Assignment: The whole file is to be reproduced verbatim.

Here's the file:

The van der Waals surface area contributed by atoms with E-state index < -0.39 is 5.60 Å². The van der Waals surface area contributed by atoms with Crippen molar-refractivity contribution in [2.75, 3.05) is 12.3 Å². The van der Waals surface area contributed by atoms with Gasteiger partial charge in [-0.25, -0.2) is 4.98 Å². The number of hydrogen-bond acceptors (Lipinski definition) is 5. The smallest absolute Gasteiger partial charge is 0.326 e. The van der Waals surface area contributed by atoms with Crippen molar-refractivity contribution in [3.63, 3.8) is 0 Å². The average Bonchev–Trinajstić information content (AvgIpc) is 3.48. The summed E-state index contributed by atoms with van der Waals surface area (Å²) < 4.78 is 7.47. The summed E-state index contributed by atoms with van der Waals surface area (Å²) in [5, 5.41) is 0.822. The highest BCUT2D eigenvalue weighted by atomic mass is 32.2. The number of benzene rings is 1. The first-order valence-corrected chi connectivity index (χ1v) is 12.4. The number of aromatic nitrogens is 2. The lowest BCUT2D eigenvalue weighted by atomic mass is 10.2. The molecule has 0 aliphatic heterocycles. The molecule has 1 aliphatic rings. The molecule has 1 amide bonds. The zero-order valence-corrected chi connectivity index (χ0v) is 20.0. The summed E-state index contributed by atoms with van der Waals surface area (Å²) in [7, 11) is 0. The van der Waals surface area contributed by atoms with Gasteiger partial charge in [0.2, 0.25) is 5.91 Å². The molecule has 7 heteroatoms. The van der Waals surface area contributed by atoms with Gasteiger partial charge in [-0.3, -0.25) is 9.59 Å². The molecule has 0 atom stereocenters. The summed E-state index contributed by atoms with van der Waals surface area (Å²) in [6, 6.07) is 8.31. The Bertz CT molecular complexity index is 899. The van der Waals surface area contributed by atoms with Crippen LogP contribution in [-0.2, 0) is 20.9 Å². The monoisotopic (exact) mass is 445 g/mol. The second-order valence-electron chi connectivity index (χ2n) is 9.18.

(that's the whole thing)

The van der Waals surface area contributed by atoms with E-state index < -0.39 is 5.60 Å². The van der Waals surface area contributed by atoms with Crippen molar-refractivity contribution in [2.75, 3.05) is 12.3 Å². The van der Waals surface area contributed by atoms with Gasteiger partial charge in [-0.25, -0.2) is 4.98 Å². The number of hydrogen-bond acceptors (Lipinski definition) is 5. The smallest absolute Gasteiger partial charge is 0.326 e. The van der Waals surface area contributed by atoms with Crippen molar-refractivity contribution in [3.63, 3.8) is 0 Å². The average Bonchev–Trinajstić information content (AvgIpc) is 3.48. The summed E-state index contributed by atoms with van der Waals surface area (Å²) < 4.78 is 7.47. The summed E-state index contributed by atoms with van der Waals surface area (Å²) in [5, 5.41) is 0.822. The highest BCUT2D eigenvalue weighted by atomic mass is 32.2. The number of benzene rings is 1. The first-order valence-corrected chi connectivity index (χ1v) is 12.4. The number of aromatic nitrogens is 2. The lowest BCUT2D eigenvalue weighted by atomic mass is 10.2. The molecule has 0 aliphatic heterocycles. The molecule has 1 aliphatic rings. The molecule has 1 amide bonds. The zero-order valence-corrected chi connectivity index (χ0v) is 20.0. The summed E-state index contributed by atoms with van der Waals surface area (Å²) in [7, 11) is 0. The van der Waals surface area contributed by atoms with Gasteiger partial charge in [0.2, 0.25) is 5.91 Å². The molecule has 7 heteroatoms. The van der Waals surface area contributed by atoms with Gasteiger partial charge in [-0.3, -0.25) is 9.59 Å². The molecule has 0 atom stereocenters. The summed E-state index contributed by atoms with van der Waals surface area (Å²) in [6, 6.07) is 8.31. The Bertz CT molecular complexity index is 899. The van der Waals surface area contributed by atoms with Crippen LogP contribution in [-0.2, 0) is 20.9 Å². The monoisotopic (exact) mass is 445 g/mol. The second-order valence-electron chi connectivity index (χ2n) is 9.18.